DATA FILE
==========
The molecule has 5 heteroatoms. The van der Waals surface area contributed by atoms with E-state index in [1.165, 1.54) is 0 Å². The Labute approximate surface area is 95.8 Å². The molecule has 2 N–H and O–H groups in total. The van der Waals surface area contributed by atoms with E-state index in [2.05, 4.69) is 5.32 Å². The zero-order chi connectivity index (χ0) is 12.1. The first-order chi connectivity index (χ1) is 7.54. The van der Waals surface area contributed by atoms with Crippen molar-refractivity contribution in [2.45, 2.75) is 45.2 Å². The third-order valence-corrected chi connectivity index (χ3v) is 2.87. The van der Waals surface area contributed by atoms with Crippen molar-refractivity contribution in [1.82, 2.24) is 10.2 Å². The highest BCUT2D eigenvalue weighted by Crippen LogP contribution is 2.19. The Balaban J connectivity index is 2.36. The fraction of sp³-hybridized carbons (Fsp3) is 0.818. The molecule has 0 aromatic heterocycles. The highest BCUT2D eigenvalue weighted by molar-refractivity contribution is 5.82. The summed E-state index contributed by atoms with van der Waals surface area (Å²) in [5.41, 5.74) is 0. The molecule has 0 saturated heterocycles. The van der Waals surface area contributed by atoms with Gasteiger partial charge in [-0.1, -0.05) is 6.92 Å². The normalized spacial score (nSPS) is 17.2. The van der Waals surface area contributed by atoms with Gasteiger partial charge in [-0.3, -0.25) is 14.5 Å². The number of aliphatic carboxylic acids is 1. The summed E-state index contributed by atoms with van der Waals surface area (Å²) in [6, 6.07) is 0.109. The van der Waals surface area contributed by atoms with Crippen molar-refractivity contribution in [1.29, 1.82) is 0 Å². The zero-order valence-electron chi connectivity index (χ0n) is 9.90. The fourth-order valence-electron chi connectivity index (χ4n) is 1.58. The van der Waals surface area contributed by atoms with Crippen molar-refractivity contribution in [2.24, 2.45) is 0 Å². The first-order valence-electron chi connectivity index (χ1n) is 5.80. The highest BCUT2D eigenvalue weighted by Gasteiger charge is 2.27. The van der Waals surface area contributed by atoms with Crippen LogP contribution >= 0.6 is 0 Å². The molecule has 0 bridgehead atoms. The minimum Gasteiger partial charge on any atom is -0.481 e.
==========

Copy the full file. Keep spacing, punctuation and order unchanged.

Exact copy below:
The molecule has 5 heteroatoms. The van der Waals surface area contributed by atoms with E-state index in [1.165, 1.54) is 0 Å². The Labute approximate surface area is 95.8 Å². The molecule has 2 N–H and O–H groups in total. The van der Waals surface area contributed by atoms with E-state index in [2.05, 4.69) is 5.32 Å². The zero-order chi connectivity index (χ0) is 12.1. The first-order chi connectivity index (χ1) is 7.54. The van der Waals surface area contributed by atoms with Crippen molar-refractivity contribution in [2.45, 2.75) is 45.2 Å². The third-order valence-corrected chi connectivity index (χ3v) is 2.87. The van der Waals surface area contributed by atoms with Crippen molar-refractivity contribution in [1.82, 2.24) is 10.2 Å². The highest BCUT2D eigenvalue weighted by Crippen LogP contribution is 2.19. The Balaban J connectivity index is 2.36. The fraction of sp³-hybridized carbons (Fsp3) is 0.818. The molecule has 0 aromatic heterocycles. The highest BCUT2D eigenvalue weighted by molar-refractivity contribution is 5.82. The summed E-state index contributed by atoms with van der Waals surface area (Å²) in [5.41, 5.74) is 0. The molecule has 0 saturated heterocycles. The van der Waals surface area contributed by atoms with Gasteiger partial charge in [-0.1, -0.05) is 6.92 Å². The normalized spacial score (nSPS) is 17.2. The van der Waals surface area contributed by atoms with Gasteiger partial charge in [-0.3, -0.25) is 14.5 Å². The number of aliphatic carboxylic acids is 1. The summed E-state index contributed by atoms with van der Waals surface area (Å²) in [6, 6.07) is 0.109. The van der Waals surface area contributed by atoms with Crippen molar-refractivity contribution in [1.29, 1.82) is 0 Å². The zero-order valence-electron chi connectivity index (χ0n) is 9.90. The fourth-order valence-electron chi connectivity index (χ4n) is 1.58. The van der Waals surface area contributed by atoms with Crippen molar-refractivity contribution in [2.24, 2.45) is 0 Å². The first-order valence-electron chi connectivity index (χ1n) is 5.80. The highest BCUT2D eigenvalue weighted by Gasteiger charge is 2.27. The van der Waals surface area contributed by atoms with Crippen LogP contribution >= 0.6 is 0 Å². The molecule has 0 bridgehead atoms. The minimum Gasteiger partial charge on any atom is -0.481 e.